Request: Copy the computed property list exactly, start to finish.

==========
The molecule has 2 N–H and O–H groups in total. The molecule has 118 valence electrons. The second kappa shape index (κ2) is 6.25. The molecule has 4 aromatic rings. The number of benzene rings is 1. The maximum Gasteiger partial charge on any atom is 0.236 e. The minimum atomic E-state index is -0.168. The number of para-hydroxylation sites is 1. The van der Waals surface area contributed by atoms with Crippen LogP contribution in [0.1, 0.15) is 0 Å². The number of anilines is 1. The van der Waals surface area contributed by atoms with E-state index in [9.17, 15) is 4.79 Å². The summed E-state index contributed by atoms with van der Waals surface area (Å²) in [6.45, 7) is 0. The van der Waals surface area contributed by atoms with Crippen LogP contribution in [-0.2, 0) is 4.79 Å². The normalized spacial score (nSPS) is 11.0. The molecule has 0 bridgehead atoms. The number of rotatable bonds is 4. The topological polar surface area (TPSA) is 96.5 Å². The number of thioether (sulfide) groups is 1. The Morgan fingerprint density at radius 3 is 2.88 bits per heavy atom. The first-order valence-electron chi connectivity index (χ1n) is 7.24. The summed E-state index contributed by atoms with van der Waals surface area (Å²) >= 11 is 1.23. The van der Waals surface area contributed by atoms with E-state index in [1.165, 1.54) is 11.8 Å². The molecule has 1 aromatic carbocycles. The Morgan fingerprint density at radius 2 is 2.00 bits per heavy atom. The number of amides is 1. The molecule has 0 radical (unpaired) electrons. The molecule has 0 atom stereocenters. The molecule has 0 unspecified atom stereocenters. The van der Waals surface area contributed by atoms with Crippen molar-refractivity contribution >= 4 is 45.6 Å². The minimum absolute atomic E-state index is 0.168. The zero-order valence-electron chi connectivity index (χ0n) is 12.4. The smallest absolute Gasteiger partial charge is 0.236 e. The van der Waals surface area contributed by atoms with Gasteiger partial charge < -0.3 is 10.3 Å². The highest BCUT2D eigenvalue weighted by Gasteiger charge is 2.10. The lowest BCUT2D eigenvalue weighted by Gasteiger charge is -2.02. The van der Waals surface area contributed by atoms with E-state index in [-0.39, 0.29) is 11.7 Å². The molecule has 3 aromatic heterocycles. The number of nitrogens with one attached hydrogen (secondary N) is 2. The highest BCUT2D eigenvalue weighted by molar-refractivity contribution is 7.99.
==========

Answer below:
The molecule has 2 N–H and O–H groups in total. The molecule has 118 valence electrons. The second kappa shape index (κ2) is 6.25. The molecule has 4 aromatic rings. The number of benzene rings is 1. The maximum Gasteiger partial charge on any atom is 0.236 e. The minimum atomic E-state index is -0.168. The number of para-hydroxylation sites is 1. The van der Waals surface area contributed by atoms with Crippen LogP contribution in [0.1, 0.15) is 0 Å². The number of anilines is 1. The van der Waals surface area contributed by atoms with E-state index in [9.17, 15) is 4.79 Å². The summed E-state index contributed by atoms with van der Waals surface area (Å²) in [6.45, 7) is 0. The van der Waals surface area contributed by atoms with Crippen LogP contribution in [-0.2, 0) is 4.79 Å². The normalized spacial score (nSPS) is 11.0. The molecule has 0 bridgehead atoms. The number of rotatable bonds is 4. The topological polar surface area (TPSA) is 96.5 Å². The number of thioether (sulfide) groups is 1. The Morgan fingerprint density at radius 3 is 2.88 bits per heavy atom. The first-order valence-electron chi connectivity index (χ1n) is 7.24. The summed E-state index contributed by atoms with van der Waals surface area (Å²) >= 11 is 1.23. The van der Waals surface area contributed by atoms with E-state index in [1.165, 1.54) is 11.8 Å². The molecule has 1 aromatic carbocycles. The Morgan fingerprint density at radius 2 is 2.00 bits per heavy atom. The number of amides is 1. The molecule has 0 radical (unpaired) electrons. The molecule has 0 atom stereocenters. The molecule has 0 unspecified atom stereocenters. The van der Waals surface area contributed by atoms with Crippen molar-refractivity contribution >= 4 is 45.6 Å². The minimum absolute atomic E-state index is 0.168. The zero-order valence-electron chi connectivity index (χ0n) is 12.4. The smallest absolute Gasteiger partial charge is 0.236 e. The van der Waals surface area contributed by atoms with Gasteiger partial charge < -0.3 is 10.3 Å². The highest BCUT2D eigenvalue weighted by Gasteiger charge is 2.10. The lowest BCUT2D eigenvalue weighted by Gasteiger charge is -2.02. The van der Waals surface area contributed by atoms with E-state index in [-0.39, 0.29) is 11.7 Å². The molecule has 3 aromatic heterocycles. The number of nitrogens with one attached hydrogen (secondary N) is 2. The highest BCUT2D eigenvalue weighted by molar-refractivity contribution is 7.99.